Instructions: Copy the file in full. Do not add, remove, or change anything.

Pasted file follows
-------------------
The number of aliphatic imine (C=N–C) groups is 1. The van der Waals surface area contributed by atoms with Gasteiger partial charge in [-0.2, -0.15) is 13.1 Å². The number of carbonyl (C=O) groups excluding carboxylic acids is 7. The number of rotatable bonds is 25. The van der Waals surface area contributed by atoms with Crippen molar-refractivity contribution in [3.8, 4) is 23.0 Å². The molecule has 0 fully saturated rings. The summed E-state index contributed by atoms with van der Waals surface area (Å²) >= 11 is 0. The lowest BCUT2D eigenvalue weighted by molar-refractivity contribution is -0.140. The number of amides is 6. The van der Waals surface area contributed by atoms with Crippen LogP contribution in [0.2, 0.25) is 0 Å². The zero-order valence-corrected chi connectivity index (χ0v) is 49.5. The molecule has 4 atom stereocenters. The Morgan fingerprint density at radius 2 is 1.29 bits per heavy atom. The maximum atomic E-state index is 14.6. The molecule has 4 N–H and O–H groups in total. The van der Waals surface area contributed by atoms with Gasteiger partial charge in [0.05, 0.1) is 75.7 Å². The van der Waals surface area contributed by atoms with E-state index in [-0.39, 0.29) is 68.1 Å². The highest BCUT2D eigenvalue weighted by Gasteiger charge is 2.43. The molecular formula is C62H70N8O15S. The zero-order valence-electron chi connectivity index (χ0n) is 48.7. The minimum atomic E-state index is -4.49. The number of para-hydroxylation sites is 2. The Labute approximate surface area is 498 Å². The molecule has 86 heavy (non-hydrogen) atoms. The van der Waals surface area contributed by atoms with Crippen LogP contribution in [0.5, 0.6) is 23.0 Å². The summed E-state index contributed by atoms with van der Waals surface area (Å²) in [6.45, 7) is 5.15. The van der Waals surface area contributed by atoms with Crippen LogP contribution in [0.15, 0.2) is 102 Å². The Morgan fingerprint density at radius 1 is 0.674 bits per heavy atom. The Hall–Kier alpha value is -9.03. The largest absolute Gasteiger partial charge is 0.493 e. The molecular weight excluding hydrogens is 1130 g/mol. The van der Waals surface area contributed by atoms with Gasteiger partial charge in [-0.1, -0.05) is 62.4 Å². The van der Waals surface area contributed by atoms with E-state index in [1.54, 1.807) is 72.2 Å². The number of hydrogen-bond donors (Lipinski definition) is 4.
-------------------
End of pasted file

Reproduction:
The number of aliphatic imine (C=N–C) groups is 1. The van der Waals surface area contributed by atoms with Gasteiger partial charge in [-0.2, -0.15) is 13.1 Å². The number of carbonyl (C=O) groups excluding carboxylic acids is 7. The number of rotatable bonds is 25. The van der Waals surface area contributed by atoms with Crippen molar-refractivity contribution in [3.8, 4) is 23.0 Å². The molecule has 0 fully saturated rings. The summed E-state index contributed by atoms with van der Waals surface area (Å²) >= 11 is 0. The lowest BCUT2D eigenvalue weighted by molar-refractivity contribution is -0.140. The number of amides is 6. The van der Waals surface area contributed by atoms with Crippen LogP contribution in [0.2, 0.25) is 0 Å². The zero-order valence-corrected chi connectivity index (χ0v) is 49.5. The molecule has 4 atom stereocenters. The Morgan fingerprint density at radius 2 is 1.29 bits per heavy atom. The maximum atomic E-state index is 14.6. The molecule has 4 N–H and O–H groups in total. The van der Waals surface area contributed by atoms with Gasteiger partial charge in [0.05, 0.1) is 75.7 Å². The van der Waals surface area contributed by atoms with E-state index in [-0.39, 0.29) is 68.1 Å². The highest BCUT2D eigenvalue weighted by Gasteiger charge is 2.43. The molecular formula is C62H70N8O15S. The zero-order valence-electron chi connectivity index (χ0n) is 48.7. The minimum atomic E-state index is -4.49. The number of para-hydroxylation sites is 2. The Labute approximate surface area is 498 Å². The molecule has 86 heavy (non-hydrogen) atoms. The van der Waals surface area contributed by atoms with Crippen LogP contribution in [0.5, 0.6) is 23.0 Å². The summed E-state index contributed by atoms with van der Waals surface area (Å²) in [6.45, 7) is 5.15. The van der Waals surface area contributed by atoms with Crippen LogP contribution in [0.15, 0.2) is 102 Å². The Morgan fingerprint density at radius 1 is 0.674 bits per heavy atom. The Hall–Kier alpha value is -9.03. The largest absolute Gasteiger partial charge is 0.493 e. The molecular weight excluding hydrogens is 1130 g/mol. The van der Waals surface area contributed by atoms with Gasteiger partial charge in [-0.1, -0.05) is 62.4 Å². The van der Waals surface area contributed by atoms with E-state index in [1.54, 1.807) is 72.2 Å². The number of hydrogen-bond donors (Lipinski definition) is 4.